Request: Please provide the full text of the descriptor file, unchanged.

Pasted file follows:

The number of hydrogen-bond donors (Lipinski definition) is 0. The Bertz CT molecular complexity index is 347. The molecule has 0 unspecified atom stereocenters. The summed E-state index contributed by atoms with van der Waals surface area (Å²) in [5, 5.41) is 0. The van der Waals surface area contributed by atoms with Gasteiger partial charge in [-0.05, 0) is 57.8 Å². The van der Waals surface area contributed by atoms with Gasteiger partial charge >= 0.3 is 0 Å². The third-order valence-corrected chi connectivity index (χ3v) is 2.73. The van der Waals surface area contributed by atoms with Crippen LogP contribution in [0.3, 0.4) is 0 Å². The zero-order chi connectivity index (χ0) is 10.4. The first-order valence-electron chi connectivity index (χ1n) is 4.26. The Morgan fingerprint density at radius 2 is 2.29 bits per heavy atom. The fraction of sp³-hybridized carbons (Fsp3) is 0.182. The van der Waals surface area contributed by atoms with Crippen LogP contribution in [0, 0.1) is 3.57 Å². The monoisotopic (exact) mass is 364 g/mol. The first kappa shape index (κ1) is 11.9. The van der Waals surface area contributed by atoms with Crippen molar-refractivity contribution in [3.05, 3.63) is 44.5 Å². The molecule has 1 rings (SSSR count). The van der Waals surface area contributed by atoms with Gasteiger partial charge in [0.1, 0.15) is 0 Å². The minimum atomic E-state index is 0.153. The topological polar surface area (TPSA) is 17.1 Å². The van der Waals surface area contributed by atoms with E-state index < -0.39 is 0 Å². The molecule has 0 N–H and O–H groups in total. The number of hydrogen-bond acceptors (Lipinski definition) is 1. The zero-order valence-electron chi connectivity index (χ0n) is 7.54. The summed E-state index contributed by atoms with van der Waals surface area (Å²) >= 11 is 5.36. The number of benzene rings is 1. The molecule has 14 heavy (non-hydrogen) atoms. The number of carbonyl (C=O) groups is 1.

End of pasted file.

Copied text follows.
The number of hydrogen-bond donors (Lipinski definition) is 0. The Bertz CT molecular complexity index is 347. The molecule has 0 unspecified atom stereocenters. The summed E-state index contributed by atoms with van der Waals surface area (Å²) in [5, 5.41) is 0. The van der Waals surface area contributed by atoms with Gasteiger partial charge in [-0.05, 0) is 57.8 Å². The van der Waals surface area contributed by atoms with Gasteiger partial charge >= 0.3 is 0 Å². The third-order valence-corrected chi connectivity index (χ3v) is 2.73. The van der Waals surface area contributed by atoms with Crippen LogP contribution in [0.3, 0.4) is 0 Å². The zero-order chi connectivity index (χ0) is 10.4. The first-order valence-electron chi connectivity index (χ1n) is 4.26. The Morgan fingerprint density at radius 2 is 2.29 bits per heavy atom. The fraction of sp³-hybridized carbons (Fsp3) is 0.182. The van der Waals surface area contributed by atoms with Crippen LogP contribution in [0, 0.1) is 3.57 Å². The monoisotopic (exact) mass is 364 g/mol. The first kappa shape index (κ1) is 11.9. The van der Waals surface area contributed by atoms with Crippen molar-refractivity contribution in [3.05, 3.63) is 44.5 Å². The molecule has 1 rings (SSSR count). The van der Waals surface area contributed by atoms with Gasteiger partial charge in [0.1, 0.15) is 0 Å². The minimum atomic E-state index is 0.153. The topological polar surface area (TPSA) is 17.1 Å². The van der Waals surface area contributed by atoms with E-state index < -0.39 is 0 Å². The molecule has 0 N–H and O–H groups in total. The number of hydrogen-bond acceptors (Lipinski definition) is 1. The zero-order valence-electron chi connectivity index (χ0n) is 7.54. The summed E-state index contributed by atoms with van der Waals surface area (Å²) >= 11 is 5.36. The number of benzene rings is 1. The molecule has 14 heavy (non-hydrogen) atoms. The number of carbonyl (C=O) groups is 1.